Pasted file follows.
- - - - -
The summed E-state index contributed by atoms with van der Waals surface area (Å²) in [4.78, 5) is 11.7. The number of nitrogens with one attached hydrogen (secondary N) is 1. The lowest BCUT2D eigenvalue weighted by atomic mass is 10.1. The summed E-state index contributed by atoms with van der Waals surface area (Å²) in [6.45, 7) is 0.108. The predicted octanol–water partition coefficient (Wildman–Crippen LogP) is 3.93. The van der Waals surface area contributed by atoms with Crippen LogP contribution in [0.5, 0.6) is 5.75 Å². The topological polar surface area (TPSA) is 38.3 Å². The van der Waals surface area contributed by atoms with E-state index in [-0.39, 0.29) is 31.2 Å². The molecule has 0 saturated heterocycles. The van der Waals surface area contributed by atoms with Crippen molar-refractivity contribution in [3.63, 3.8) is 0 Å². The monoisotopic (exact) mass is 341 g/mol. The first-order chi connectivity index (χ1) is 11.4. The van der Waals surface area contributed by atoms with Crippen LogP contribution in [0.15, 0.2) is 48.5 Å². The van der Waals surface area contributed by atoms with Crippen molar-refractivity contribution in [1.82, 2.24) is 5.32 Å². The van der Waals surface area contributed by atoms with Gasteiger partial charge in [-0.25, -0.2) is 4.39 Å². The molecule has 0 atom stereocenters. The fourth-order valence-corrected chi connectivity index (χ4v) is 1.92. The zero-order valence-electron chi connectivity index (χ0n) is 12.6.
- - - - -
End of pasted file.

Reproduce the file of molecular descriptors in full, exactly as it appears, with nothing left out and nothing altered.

The summed E-state index contributed by atoms with van der Waals surface area (Å²) in [4.78, 5) is 11.7. The number of nitrogens with one attached hydrogen (secondary N) is 1. The lowest BCUT2D eigenvalue weighted by atomic mass is 10.1. The summed E-state index contributed by atoms with van der Waals surface area (Å²) in [6.45, 7) is 0.108. The predicted octanol–water partition coefficient (Wildman–Crippen LogP) is 3.93. The van der Waals surface area contributed by atoms with Crippen LogP contribution in [0.5, 0.6) is 5.75 Å². The topological polar surface area (TPSA) is 38.3 Å². The van der Waals surface area contributed by atoms with E-state index in [-0.39, 0.29) is 31.2 Å². The molecule has 0 saturated heterocycles. The van der Waals surface area contributed by atoms with Crippen molar-refractivity contribution in [3.63, 3.8) is 0 Å². The monoisotopic (exact) mass is 341 g/mol. The first-order chi connectivity index (χ1) is 11.4. The van der Waals surface area contributed by atoms with Crippen LogP contribution in [0.15, 0.2) is 48.5 Å². The van der Waals surface area contributed by atoms with Crippen molar-refractivity contribution in [1.82, 2.24) is 5.32 Å². The van der Waals surface area contributed by atoms with Gasteiger partial charge in [-0.25, -0.2) is 4.39 Å². The molecule has 0 atom stereocenters. The fourth-order valence-corrected chi connectivity index (χ4v) is 1.92. The zero-order valence-electron chi connectivity index (χ0n) is 12.6.